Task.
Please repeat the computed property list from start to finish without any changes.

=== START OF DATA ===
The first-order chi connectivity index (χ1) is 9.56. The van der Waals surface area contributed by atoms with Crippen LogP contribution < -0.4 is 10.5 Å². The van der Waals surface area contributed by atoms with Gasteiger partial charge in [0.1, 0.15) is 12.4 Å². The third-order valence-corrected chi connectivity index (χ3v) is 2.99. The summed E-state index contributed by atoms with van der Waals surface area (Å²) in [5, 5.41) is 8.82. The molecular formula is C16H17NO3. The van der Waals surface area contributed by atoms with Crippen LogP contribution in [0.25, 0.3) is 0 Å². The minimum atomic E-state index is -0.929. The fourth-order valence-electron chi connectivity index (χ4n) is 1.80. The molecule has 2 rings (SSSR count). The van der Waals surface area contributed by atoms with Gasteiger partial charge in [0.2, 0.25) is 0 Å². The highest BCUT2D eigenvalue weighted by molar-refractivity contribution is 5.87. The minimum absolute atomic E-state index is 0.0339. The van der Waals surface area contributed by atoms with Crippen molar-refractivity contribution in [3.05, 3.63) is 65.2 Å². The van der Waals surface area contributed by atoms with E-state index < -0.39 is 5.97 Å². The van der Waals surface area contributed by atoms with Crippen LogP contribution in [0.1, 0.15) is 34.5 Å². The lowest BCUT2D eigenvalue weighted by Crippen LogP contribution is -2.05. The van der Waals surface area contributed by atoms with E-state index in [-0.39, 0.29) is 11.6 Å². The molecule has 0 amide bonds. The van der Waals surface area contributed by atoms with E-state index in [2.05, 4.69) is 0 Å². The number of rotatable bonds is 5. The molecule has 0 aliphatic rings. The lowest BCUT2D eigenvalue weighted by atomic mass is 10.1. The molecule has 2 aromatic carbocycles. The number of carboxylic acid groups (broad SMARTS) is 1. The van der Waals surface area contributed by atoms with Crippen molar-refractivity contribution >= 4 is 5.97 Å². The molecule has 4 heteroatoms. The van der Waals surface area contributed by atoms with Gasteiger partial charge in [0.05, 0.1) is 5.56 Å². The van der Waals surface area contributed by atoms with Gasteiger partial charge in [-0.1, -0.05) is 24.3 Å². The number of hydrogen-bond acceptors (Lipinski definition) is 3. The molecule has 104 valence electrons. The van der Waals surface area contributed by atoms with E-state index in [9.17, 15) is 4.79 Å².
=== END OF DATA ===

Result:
The first-order chi connectivity index (χ1) is 9.56. The van der Waals surface area contributed by atoms with Crippen LogP contribution < -0.4 is 10.5 Å². The van der Waals surface area contributed by atoms with Gasteiger partial charge in [0.1, 0.15) is 12.4 Å². The third-order valence-corrected chi connectivity index (χ3v) is 2.99. The summed E-state index contributed by atoms with van der Waals surface area (Å²) in [5, 5.41) is 8.82. The molecular formula is C16H17NO3. The van der Waals surface area contributed by atoms with Crippen LogP contribution in [0.25, 0.3) is 0 Å². The minimum atomic E-state index is -0.929. The fourth-order valence-electron chi connectivity index (χ4n) is 1.80. The molecule has 2 rings (SSSR count). The van der Waals surface area contributed by atoms with Gasteiger partial charge in [0.2, 0.25) is 0 Å². The highest BCUT2D eigenvalue weighted by molar-refractivity contribution is 5.87. The minimum absolute atomic E-state index is 0.0339. The van der Waals surface area contributed by atoms with Crippen molar-refractivity contribution in [3.05, 3.63) is 65.2 Å². The van der Waals surface area contributed by atoms with E-state index < -0.39 is 5.97 Å². The van der Waals surface area contributed by atoms with Crippen LogP contribution in [0.1, 0.15) is 34.5 Å². The lowest BCUT2D eigenvalue weighted by Crippen LogP contribution is -2.05. The van der Waals surface area contributed by atoms with E-state index in [-0.39, 0.29) is 11.6 Å². The molecule has 0 amide bonds. The van der Waals surface area contributed by atoms with E-state index in [2.05, 4.69) is 0 Å². The number of rotatable bonds is 5. The molecule has 0 aliphatic rings. The lowest BCUT2D eigenvalue weighted by atomic mass is 10.1. The molecule has 2 aromatic carbocycles. The number of carboxylic acid groups (broad SMARTS) is 1. The van der Waals surface area contributed by atoms with Crippen molar-refractivity contribution >= 4 is 5.97 Å². The molecule has 4 heteroatoms. The van der Waals surface area contributed by atoms with Gasteiger partial charge in [0.05, 0.1) is 5.56 Å². The van der Waals surface area contributed by atoms with Gasteiger partial charge in [-0.1, -0.05) is 24.3 Å². The number of hydrogen-bond acceptors (Lipinski definition) is 3. The molecule has 104 valence electrons. The van der Waals surface area contributed by atoms with E-state index in [9.17, 15) is 4.79 Å².